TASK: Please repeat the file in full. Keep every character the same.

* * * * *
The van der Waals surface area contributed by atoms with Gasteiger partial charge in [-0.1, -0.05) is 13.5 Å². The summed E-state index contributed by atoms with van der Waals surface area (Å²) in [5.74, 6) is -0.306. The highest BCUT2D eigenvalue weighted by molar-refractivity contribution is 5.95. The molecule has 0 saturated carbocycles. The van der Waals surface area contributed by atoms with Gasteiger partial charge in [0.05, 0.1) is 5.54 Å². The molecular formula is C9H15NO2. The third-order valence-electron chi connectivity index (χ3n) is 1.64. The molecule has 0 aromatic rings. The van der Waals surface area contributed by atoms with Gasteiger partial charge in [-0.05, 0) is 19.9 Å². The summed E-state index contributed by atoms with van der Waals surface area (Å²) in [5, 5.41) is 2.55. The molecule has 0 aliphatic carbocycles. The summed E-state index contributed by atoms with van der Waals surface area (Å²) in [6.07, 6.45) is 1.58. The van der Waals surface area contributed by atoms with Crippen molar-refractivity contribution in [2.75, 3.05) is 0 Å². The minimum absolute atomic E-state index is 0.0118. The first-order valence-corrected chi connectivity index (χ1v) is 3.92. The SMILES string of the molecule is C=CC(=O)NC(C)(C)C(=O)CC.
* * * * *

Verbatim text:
The van der Waals surface area contributed by atoms with Gasteiger partial charge in [-0.1, -0.05) is 13.5 Å². The summed E-state index contributed by atoms with van der Waals surface area (Å²) in [5.74, 6) is -0.306. The highest BCUT2D eigenvalue weighted by molar-refractivity contribution is 5.95. The molecule has 0 saturated carbocycles. The van der Waals surface area contributed by atoms with Gasteiger partial charge in [0.05, 0.1) is 5.54 Å². The molecular formula is C9H15NO2. The third-order valence-electron chi connectivity index (χ3n) is 1.64. The molecule has 0 aromatic rings. The van der Waals surface area contributed by atoms with Gasteiger partial charge in [-0.05, 0) is 19.9 Å². The summed E-state index contributed by atoms with van der Waals surface area (Å²) in [5, 5.41) is 2.55. The molecule has 0 aliphatic carbocycles. The summed E-state index contributed by atoms with van der Waals surface area (Å²) in [6.07, 6.45) is 1.58. The van der Waals surface area contributed by atoms with Crippen molar-refractivity contribution in [2.75, 3.05) is 0 Å². The minimum absolute atomic E-state index is 0.0118. The first-order valence-corrected chi connectivity index (χ1v) is 3.92. The SMILES string of the molecule is C=CC(=O)NC(C)(C)C(=O)CC.